One means to gauge whether the magnitude of the tax increase component is to put it into historical context. “For most of the last three decades, tax rates for the wealthy have been falling, while their pretax pay has been rising rapidly. Real incomes at the 99.99th percentile have jumped more than 300 percent since 1980. At the 99th percentile — about $300,000 today — real pay has roughly doubled.” By contrast, “since 1980, median real household income has risen less than 15%.” [See here.]

In other words, we already have been where we are going. And it wasn’t disasterous; in fact, it was prosperous. This act certainly is a form of wealth redistribution. So too is the status quo, a steady trickle in the opposite direction. The question isn’t whether this act redistributes wealth. The question is whether it does so to such a degree as to be dangerous to our economic and social stability. Seems to me that it will roll back the tide to where we were in, what, 2000? 1995? 1990? Those were boom times. We prospered then. Why should returning to that point of wealth equilibrium make prosperity impossible now?

Maybe this isn’t a plunge into the deepest ocean of socialism. Maybe it is a tweak.

The next battle over the healthcare reform package may take shape in the courts. Eleven attorneys general have indicated an intention to file suit in federal court, alleging that the act is unconstitutional. I am no lawyer, but there is some intriguing legal reasoning here. In the words of Virginia Attorney General Ken Cuccinelli:

“With this law, the federal government will force citizens to buy health insurance, claiming it has the authority to do so because of its power to regulate interstate commerce,” Cuccinelli said. “We contend that if a person decides not to buy health insurance, that person – by definition – is not engaging in commerce, and therefore, is not subject to a federal mandate.”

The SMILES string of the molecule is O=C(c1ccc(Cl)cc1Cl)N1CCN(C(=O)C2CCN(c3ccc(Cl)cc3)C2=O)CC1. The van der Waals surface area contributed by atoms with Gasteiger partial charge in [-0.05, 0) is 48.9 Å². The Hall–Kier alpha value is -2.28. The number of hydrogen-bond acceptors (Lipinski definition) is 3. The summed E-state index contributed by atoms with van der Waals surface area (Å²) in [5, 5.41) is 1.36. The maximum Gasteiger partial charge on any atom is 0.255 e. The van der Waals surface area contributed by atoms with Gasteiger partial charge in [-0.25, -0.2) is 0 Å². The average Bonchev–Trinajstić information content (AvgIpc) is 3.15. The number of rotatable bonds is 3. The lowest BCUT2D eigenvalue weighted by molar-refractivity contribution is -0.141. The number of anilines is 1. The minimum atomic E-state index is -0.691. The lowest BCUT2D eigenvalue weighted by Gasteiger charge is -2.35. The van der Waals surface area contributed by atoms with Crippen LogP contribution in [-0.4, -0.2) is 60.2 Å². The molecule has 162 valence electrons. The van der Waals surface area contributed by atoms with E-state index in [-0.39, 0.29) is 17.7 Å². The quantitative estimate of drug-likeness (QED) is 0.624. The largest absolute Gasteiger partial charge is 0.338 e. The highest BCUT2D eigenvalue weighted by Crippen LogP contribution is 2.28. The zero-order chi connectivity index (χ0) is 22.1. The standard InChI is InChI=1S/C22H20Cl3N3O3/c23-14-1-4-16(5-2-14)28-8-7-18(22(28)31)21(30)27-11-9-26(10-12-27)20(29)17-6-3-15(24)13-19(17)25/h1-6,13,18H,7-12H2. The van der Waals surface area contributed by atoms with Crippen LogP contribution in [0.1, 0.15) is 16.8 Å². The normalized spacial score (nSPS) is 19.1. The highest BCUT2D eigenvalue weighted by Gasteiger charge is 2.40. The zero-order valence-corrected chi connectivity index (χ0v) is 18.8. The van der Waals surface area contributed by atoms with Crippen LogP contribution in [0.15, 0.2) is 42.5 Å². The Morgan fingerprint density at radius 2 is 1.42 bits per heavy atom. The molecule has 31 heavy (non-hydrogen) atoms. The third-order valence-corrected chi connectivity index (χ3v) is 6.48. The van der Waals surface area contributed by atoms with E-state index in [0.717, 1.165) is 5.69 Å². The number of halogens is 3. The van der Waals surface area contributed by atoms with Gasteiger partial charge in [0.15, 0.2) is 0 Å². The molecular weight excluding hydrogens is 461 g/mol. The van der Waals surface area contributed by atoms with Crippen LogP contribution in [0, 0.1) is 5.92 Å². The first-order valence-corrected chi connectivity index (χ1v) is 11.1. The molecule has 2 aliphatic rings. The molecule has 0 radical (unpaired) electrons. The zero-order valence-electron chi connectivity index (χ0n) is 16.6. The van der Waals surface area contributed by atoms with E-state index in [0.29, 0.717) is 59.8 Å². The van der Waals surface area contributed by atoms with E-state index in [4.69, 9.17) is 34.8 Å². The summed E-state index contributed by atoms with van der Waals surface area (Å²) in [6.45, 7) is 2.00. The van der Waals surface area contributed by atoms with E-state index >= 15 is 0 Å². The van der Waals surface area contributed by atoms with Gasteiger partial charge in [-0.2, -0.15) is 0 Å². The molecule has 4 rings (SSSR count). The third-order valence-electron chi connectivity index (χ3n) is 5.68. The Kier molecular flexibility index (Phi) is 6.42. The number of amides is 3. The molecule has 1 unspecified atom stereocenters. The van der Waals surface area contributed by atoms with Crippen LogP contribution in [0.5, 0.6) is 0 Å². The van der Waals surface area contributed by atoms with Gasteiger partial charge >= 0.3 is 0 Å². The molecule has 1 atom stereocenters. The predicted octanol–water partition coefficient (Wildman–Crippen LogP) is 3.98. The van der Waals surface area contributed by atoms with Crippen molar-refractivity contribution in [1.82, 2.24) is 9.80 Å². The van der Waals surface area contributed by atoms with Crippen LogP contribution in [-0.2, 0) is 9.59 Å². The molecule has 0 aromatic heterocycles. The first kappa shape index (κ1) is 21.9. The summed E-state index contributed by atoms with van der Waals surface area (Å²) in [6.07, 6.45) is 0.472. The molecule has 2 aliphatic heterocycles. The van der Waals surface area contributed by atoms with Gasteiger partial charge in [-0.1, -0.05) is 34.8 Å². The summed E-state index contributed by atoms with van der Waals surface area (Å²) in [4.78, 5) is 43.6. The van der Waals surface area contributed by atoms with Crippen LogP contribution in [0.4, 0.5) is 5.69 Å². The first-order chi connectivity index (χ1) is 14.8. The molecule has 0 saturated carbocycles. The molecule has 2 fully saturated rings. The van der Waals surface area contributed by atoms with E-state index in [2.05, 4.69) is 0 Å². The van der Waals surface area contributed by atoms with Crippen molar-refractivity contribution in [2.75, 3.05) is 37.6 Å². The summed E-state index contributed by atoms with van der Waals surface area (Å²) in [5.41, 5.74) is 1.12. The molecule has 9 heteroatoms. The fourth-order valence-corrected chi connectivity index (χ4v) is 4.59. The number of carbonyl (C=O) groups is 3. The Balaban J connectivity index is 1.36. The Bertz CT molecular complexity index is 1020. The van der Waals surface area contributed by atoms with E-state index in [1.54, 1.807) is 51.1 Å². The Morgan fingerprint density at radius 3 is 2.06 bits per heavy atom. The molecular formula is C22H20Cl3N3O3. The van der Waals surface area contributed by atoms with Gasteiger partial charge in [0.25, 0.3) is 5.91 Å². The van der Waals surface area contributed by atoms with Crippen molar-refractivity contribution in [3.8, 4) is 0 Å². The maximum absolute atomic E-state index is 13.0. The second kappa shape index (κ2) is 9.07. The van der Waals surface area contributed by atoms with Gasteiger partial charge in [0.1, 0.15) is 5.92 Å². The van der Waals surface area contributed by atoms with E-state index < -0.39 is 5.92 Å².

Are there other instances where the federal government requires individuals to engage in such actions? It is surprisingly hard to think of any such precedents. There are plenty of examples where public safety is involved: commercial property owners required to purchase fire suppression sprinklers and car owners required to purchase seat belts, to name two commonplace examples. The legal distinction being made is that owning commercial property or a car is a voluntary act — you don’t have to own them, so you don’t have to buy sprinklers or seat belts. This act, by contrast, imposes a mandate on everyone, and there is no means to opt out. On the other hand, it is beyond conception that our entire nation could opt out of commercial property and car ownership; for tens of millions of Americans, there is no practical path to opt out. For them, sprinklers and seat belts are government mandates akin to health insurance under this new act. But it is hard to find a precisely applicable precedent for this.

Although constitutional validation may not be easily found in the commerce clause, that does not mean the act is without significant constitutional justification. Many acts of government have been justified (and upheld by the courts) under the so-called General Welfare language. Article I, section 8 of the U. S. Constitution grants Congress the power to “lay and collect Taxes, Duties, Imposts, and Excises, to pay the Debts and provide for the common defense and general Welfare of the United States.” Legal scholars have been debating the extent of this authority for the better of our nation’s history.

I have no doubt that there are “general Welfare” implications of the healthcare reform act. People without insurance drive up healthcare costs on the remainder of the population, shifting their obligations to others through bankruptcy, abuse of emergency rooms, consumption of charity care and other behaviors. The state has a valid interest in preventing these dysfunctions.